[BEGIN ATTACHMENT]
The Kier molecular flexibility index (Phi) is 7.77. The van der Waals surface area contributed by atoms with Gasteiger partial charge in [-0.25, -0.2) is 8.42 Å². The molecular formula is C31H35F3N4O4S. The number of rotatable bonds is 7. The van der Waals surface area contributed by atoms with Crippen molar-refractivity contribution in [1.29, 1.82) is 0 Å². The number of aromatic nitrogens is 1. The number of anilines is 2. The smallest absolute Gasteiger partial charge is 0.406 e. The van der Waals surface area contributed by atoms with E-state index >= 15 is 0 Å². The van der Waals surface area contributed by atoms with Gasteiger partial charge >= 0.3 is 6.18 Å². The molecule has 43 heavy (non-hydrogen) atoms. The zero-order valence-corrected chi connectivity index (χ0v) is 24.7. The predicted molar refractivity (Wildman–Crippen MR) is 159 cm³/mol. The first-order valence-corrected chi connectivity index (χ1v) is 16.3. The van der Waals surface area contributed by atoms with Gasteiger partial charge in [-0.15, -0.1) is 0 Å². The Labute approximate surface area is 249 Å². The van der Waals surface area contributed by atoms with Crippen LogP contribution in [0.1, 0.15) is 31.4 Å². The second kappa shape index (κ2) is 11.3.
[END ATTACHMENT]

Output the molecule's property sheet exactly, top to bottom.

The Kier molecular flexibility index (Phi) is 7.77. The van der Waals surface area contributed by atoms with Gasteiger partial charge in [-0.25, -0.2) is 8.42 Å². The molecular formula is C31H35F3N4O4S. The number of rotatable bonds is 7. The van der Waals surface area contributed by atoms with Crippen molar-refractivity contribution in [1.29, 1.82) is 0 Å². The number of aromatic nitrogens is 1. The number of anilines is 2. The smallest absolute Gasteiger partial charge is 0.406 e. The van der Waals surface area contributed by atoms with E-state index >= 15 is 0 Å². The van der Waals surface area contributed by atoms with Gasteiger partial charge >= 0.3 is 6.18 Å². The molecule has 43 heavy (non-hydrogen) atoms. The zero-order valence-corrected chi connectivity index (χ0v) is 24.7. The predicted molar refractivity (Wildman–Crippen MR) is 159 cm³/mol. The first-order valence-corrected chi connectivity index (χ1v) is 16.3. The van der Waals surface area contributed by atoms with Gasteiger partial charge in [-0.15, -0.1) is 0 Å². The Labute approximate surface area is 249 Å². The van der Waals surface area contributed by atoms with Crippen LogP contribution in [0.1, 0.15) is 31.4 Å². The second kappa shape index (κ2) is 11.3.